I’ve walked in the fairytale mountains above Bohinj and between my first and second attempt to climb the 1,761-m peak Mt. Pršivec I realized something; to hike in that area you have to understand the background. Its remoteness nestled among towering mountains has shaped the locals over the centuries, giving them the skills to not only master the surrounding peaks but even conquer Mt. Triglav as the first. Tackling any trail in their playground might thus bring unexpected hiccups like a section of expert terrain on a trail marked as easy. Yet, dreamy views and the adventure will leave you craving for more.
The peak on the brink of the accessible
Through the window of a car, I remember being awestruck as a child by the serrated outline of a rugged mass of rock and snow, usually shrouded in a swirl of clouds, towering over Gozd Martuljek’s green and vibrant landscape. Later I learned that the Martuljek Mountain Group is the remotest and wildest part of the Julian Alps with only two mountains accessible on marked and secured trails. Other peaks, all over 2K, quietly watching the world from their solitary abode, remain a place for experienced mountaineers, comfortable with climbing and manoeuvring through the labyrinth of faint tracks.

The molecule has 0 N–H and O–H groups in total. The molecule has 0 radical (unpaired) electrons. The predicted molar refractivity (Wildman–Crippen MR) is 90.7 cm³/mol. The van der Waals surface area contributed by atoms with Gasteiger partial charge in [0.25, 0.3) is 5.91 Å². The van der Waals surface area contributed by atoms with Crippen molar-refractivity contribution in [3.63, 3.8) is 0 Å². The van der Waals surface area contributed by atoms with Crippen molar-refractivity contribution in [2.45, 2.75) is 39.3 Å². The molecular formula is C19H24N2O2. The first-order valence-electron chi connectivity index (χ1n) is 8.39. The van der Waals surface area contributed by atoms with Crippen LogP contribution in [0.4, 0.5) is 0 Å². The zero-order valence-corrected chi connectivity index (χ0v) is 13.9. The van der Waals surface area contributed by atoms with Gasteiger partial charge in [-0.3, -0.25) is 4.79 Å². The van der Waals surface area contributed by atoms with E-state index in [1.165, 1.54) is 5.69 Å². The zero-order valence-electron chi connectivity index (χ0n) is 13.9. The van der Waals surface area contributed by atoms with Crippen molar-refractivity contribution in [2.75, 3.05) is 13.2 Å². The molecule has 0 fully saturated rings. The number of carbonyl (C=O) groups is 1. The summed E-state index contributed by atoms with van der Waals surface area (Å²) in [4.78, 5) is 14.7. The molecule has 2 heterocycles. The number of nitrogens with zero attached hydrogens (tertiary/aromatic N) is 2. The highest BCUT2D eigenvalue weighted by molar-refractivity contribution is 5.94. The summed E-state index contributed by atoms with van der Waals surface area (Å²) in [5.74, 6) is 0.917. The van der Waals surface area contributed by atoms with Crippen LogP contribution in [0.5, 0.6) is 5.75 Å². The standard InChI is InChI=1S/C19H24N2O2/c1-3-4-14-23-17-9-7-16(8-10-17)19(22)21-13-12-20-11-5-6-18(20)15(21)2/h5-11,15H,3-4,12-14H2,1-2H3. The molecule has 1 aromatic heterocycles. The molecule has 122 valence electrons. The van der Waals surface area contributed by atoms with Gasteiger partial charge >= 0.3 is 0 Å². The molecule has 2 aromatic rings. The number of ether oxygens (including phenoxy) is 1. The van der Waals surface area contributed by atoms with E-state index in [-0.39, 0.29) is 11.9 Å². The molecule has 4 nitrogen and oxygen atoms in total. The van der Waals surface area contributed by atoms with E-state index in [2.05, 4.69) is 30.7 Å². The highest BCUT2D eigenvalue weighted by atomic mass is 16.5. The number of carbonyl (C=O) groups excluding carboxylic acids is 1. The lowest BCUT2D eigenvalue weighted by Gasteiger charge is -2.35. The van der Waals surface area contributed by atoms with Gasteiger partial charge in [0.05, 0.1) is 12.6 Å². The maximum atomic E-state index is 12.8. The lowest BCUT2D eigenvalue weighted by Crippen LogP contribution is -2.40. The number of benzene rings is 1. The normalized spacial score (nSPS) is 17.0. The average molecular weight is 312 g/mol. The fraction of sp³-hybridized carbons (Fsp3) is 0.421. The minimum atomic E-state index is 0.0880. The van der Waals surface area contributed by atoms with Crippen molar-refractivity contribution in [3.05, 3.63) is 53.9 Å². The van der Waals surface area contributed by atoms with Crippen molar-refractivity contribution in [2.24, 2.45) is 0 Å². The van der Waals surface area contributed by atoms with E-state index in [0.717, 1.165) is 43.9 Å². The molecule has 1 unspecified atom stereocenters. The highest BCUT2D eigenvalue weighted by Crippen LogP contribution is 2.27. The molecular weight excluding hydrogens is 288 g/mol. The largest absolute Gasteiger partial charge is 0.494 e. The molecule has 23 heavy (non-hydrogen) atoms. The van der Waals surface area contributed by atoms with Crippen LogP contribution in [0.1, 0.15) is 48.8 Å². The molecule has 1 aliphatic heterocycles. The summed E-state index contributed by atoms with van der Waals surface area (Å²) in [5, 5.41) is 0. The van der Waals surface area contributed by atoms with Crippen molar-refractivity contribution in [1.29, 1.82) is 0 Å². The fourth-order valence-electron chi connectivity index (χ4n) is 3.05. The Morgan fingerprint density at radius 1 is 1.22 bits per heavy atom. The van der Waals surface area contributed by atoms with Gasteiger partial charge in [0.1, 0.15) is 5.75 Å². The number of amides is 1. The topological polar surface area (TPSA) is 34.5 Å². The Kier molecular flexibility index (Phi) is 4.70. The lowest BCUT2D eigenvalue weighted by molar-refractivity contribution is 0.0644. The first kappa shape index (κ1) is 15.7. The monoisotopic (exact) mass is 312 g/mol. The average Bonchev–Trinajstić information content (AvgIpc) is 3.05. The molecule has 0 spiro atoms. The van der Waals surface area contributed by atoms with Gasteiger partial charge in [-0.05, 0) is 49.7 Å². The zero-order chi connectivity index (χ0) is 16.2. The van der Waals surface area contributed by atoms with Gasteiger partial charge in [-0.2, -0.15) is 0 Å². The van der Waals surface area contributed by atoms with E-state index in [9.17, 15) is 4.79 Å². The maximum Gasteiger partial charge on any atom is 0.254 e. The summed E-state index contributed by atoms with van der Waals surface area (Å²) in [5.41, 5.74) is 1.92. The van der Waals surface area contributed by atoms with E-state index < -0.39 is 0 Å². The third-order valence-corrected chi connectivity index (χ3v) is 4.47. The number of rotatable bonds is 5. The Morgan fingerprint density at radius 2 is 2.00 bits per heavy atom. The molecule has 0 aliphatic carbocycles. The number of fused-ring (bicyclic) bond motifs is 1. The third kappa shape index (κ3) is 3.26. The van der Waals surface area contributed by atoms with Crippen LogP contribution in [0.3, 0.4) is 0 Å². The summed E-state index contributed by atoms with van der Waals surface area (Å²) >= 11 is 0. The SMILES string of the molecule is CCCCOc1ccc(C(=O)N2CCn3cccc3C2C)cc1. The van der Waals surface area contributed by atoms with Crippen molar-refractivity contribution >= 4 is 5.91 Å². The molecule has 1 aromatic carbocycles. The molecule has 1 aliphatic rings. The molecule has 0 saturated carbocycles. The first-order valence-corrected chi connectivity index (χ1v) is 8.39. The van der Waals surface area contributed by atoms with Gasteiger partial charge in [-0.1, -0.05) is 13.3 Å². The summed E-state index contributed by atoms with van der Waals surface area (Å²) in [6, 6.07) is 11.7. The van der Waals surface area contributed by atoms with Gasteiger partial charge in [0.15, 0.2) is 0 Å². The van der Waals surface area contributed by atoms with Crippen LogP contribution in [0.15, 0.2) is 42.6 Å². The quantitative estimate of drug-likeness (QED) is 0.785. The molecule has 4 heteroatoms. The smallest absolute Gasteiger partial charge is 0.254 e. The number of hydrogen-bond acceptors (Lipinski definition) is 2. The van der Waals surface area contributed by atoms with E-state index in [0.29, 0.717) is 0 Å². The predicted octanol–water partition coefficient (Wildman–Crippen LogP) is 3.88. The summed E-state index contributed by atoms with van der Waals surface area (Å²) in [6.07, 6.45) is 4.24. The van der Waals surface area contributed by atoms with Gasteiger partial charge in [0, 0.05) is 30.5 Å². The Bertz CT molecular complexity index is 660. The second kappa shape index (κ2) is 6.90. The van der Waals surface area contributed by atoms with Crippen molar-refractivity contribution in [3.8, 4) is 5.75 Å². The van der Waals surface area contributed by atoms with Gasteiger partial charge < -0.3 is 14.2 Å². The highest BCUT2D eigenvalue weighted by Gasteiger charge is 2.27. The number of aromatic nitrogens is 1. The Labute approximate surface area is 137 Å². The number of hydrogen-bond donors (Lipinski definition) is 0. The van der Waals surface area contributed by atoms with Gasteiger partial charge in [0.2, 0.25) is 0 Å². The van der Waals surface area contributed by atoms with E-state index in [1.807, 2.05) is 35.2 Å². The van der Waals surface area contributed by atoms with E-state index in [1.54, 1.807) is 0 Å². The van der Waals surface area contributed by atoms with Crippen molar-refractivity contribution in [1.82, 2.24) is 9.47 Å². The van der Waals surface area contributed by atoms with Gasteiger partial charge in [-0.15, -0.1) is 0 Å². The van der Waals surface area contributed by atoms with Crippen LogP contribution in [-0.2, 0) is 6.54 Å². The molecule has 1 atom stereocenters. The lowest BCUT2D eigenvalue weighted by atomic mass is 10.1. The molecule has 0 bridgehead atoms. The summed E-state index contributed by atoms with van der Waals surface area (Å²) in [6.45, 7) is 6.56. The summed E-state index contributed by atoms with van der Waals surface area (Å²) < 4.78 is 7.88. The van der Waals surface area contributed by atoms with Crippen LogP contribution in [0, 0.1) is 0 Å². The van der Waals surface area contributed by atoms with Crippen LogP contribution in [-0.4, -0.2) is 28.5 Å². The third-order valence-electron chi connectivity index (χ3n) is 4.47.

Many years later I am still awestruck; so much that entering that mystical world seems like a far-fetched unattainable adventure that only exists in dreams. Particularly so in winter. Coming close to it to catch a glimpse of the elusive beauty and absorb the grandeur is another matter. And there is no peak closer than Vrtaško Sleme, which at its 2,077 meters brings you so close to the Martuljek Group it seems like you can almost touch its first peak Kukova Špica.
Exploring Slovenia’s Guided Tour to Špik – another peak in the Martuljek Group
Climbing Mt. Stol, the iconic postcard mountain behind Bled
As tourists snap selfies in front of the deep green Alpine lake Bled and take a boat to the little island with a 12th century church, the dramatic backdrop of the snow-capped peaks of the Karavanke Mountains lure the other kind – the adventurers at heart. The highest in the 120-km-long mountain range, which stretches all the way from the border with Italy and Austria, to Croatia, is the outstanding Mount Stol.
Hiking it will serve you idyllic vistas quite different from the sheer walls and rugged landscapes typical of the Triglav National Park. Here you’ll be given incredible views across the valley floor, the Sava River, and Lake Bled, while the top will literally blow your mind away as the landscape suddenly transforms into an Alpine fairy tale with seemingly never-ending white peaks all around.
A glimpse of WWI on a stunning traverse from Bohinj to the Soča